A video of a massive snapping turtle dubbed “Chonkosaurus” is going viral—for good reason. The video was posted to Twitter by Joey Santore. It shows a particularly chunky snapping turtle basking on some old chains in the Chicago River while Santore paddles by.
Santore is a YouTuber, who calls his media strategy a “Low-Brow, Crass Approach to Plant Ecology & Evolution as muttered by a Misanthropic Chicago Italian.” He is a self-taught botanist and his channel is dubbed “Crime Pays but Botany Doesn’t.” Santore’s thick Chicago accent and unique approach to botany — expletives included — have won him a devoted following and over 800,000 views in this most recent video. Be aware: The video includes swearing.
“How you doing’ guy, you look good! You’re healthy.” exclaims Santore in the video. “Oh my God, that’s a massive turtle.”
Chicago River Snapper aka Chonkosaurus. Great to see this beast thriving here on what was once such a toxic river, but is slowly getting cleaned up & restored. Somebody planted a bunch of native plants up the river from here, too. I can only wonder this things been eating. pic.twitter.com/u6bhlpo4p5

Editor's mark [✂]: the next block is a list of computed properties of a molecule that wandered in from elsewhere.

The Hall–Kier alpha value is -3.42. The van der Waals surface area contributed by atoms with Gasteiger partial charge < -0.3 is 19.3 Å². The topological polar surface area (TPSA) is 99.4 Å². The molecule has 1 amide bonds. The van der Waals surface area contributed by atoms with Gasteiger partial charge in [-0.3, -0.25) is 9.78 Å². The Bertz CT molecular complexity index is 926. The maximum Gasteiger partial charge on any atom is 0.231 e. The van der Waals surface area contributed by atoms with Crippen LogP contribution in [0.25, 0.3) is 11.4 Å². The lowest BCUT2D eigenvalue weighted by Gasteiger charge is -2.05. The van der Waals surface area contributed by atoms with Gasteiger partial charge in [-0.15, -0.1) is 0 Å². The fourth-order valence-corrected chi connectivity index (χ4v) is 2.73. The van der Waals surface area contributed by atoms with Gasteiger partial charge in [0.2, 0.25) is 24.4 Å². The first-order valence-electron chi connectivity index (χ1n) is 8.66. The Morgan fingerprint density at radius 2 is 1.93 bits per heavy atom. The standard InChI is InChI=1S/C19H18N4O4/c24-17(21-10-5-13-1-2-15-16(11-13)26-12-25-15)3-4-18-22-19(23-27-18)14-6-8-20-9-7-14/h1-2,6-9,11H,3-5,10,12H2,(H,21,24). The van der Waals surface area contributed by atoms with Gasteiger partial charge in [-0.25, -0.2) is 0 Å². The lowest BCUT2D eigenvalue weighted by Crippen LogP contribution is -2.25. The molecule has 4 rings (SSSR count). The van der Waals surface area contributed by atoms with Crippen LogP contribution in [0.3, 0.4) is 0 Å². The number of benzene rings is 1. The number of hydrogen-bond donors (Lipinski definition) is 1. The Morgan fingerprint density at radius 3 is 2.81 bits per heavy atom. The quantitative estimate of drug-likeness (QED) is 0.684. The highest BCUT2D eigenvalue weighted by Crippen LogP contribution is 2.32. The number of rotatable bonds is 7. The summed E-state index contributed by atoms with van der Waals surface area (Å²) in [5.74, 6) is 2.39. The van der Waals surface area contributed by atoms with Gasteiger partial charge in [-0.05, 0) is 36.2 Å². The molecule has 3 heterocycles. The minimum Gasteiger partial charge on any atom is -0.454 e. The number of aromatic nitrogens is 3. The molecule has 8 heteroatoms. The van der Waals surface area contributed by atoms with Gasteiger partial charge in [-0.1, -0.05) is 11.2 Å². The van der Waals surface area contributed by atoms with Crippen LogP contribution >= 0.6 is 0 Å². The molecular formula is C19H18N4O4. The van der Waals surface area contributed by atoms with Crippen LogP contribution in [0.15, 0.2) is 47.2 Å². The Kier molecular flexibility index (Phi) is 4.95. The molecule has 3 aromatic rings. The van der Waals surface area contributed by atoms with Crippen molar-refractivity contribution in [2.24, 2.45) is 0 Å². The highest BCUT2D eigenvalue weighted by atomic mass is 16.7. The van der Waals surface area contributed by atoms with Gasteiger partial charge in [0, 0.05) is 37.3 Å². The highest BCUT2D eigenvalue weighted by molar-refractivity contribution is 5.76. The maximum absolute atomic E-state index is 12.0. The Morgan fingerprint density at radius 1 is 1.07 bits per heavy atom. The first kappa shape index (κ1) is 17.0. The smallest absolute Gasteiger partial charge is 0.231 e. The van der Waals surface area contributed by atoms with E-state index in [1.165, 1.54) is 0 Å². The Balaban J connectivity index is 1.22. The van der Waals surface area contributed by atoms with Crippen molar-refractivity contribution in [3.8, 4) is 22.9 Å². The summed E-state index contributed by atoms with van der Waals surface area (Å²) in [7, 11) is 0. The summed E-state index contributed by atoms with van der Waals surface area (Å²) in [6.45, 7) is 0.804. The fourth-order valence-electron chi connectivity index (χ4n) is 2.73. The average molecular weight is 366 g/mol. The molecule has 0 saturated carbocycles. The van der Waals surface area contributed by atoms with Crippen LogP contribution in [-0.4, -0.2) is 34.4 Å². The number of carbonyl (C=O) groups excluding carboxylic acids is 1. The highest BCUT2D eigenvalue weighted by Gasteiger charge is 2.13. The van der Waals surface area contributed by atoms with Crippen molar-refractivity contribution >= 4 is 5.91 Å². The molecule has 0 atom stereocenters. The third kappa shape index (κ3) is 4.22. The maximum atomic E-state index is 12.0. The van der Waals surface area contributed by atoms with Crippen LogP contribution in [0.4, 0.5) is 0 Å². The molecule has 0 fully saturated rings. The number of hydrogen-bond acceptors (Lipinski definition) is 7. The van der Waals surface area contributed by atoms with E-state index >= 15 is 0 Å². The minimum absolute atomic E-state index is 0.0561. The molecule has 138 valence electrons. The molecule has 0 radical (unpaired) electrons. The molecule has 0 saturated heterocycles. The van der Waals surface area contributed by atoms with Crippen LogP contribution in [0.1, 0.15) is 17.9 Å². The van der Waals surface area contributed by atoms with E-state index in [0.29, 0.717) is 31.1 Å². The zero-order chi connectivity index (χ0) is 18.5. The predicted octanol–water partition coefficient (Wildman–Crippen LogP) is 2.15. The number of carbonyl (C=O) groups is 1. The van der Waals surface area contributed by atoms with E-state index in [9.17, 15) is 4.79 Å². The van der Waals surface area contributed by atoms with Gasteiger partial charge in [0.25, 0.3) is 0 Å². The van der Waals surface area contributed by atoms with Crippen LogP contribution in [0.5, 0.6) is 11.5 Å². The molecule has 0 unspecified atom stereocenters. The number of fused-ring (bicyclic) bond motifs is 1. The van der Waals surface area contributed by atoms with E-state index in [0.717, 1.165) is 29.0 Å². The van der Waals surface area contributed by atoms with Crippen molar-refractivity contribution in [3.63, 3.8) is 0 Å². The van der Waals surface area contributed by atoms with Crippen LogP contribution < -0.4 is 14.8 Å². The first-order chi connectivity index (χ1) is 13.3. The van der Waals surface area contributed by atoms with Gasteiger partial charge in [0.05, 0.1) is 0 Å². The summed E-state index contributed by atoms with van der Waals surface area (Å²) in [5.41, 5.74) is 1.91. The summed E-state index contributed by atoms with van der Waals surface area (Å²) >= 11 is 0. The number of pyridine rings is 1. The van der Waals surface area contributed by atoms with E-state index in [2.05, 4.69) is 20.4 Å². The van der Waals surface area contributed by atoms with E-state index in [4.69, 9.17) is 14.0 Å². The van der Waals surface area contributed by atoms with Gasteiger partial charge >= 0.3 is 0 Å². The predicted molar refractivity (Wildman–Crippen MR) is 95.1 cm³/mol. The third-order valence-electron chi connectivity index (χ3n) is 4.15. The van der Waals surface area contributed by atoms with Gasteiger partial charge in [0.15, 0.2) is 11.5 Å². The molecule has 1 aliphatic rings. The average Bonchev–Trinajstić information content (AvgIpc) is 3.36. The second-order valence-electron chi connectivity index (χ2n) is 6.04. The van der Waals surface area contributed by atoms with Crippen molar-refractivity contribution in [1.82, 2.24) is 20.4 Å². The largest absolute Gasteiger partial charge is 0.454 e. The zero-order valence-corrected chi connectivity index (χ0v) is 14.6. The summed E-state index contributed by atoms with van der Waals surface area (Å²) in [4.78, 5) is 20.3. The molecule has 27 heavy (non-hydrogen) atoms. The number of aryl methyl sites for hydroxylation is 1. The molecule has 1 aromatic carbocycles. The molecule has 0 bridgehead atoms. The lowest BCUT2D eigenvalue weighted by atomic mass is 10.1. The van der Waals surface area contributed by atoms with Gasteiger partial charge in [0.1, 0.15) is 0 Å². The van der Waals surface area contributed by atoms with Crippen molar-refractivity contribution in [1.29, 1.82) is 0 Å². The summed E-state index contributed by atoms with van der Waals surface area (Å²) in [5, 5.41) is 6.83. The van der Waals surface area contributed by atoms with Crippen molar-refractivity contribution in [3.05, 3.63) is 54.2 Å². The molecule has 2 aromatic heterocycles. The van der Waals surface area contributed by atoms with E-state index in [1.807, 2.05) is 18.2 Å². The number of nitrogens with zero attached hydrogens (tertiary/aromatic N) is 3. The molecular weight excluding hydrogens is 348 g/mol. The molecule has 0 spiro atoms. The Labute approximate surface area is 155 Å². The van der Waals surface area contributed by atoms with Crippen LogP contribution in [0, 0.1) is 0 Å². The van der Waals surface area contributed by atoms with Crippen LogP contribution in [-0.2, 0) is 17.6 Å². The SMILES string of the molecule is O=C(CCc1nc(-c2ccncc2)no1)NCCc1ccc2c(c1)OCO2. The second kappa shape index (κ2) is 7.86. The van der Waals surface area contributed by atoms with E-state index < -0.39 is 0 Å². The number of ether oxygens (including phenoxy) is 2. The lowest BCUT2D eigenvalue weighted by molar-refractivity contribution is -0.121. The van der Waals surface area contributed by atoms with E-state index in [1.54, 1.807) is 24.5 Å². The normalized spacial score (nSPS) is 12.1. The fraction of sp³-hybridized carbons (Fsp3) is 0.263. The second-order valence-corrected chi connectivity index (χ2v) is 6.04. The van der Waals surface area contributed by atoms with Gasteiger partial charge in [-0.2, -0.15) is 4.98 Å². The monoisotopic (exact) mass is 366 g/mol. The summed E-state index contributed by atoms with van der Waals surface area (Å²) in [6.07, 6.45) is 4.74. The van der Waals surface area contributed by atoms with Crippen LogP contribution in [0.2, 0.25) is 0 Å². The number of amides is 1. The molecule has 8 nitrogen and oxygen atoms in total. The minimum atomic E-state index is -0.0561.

— Joey Santore (@JoeySantore) May 6, 2023
Jokes aside, Chonkosaurus may be a sign of improved health for the Chicago River. “This thing was obviously very ecologically successful here,” Santore told NBC News. “It was thriving, and finding plenty to eat. I didn’t expect to see that so close to downtown Chicago. And there was another one there too.”
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Since the passage of the Clean Water Act and substantial efforts by non-profits and government agencies, the water quality of the Chicago River has improved—and wildlife seems to have been returning to it.
According to the New York Times, the turtle is likely a 50-year-old, 40-pound, female. A wildlife biologist suspects she was “loaded with eggs.” The species can weigh up to 60 pounds. “[It’s] great to see this beast thriving here on what was once such a toxic river, but is slowly getting cleaned up and restored,” Santore wrote in his Tweet. “Somebody planted a bunch of native plants up the river from here, too. I can only wonder [what] this thing’s been eating.”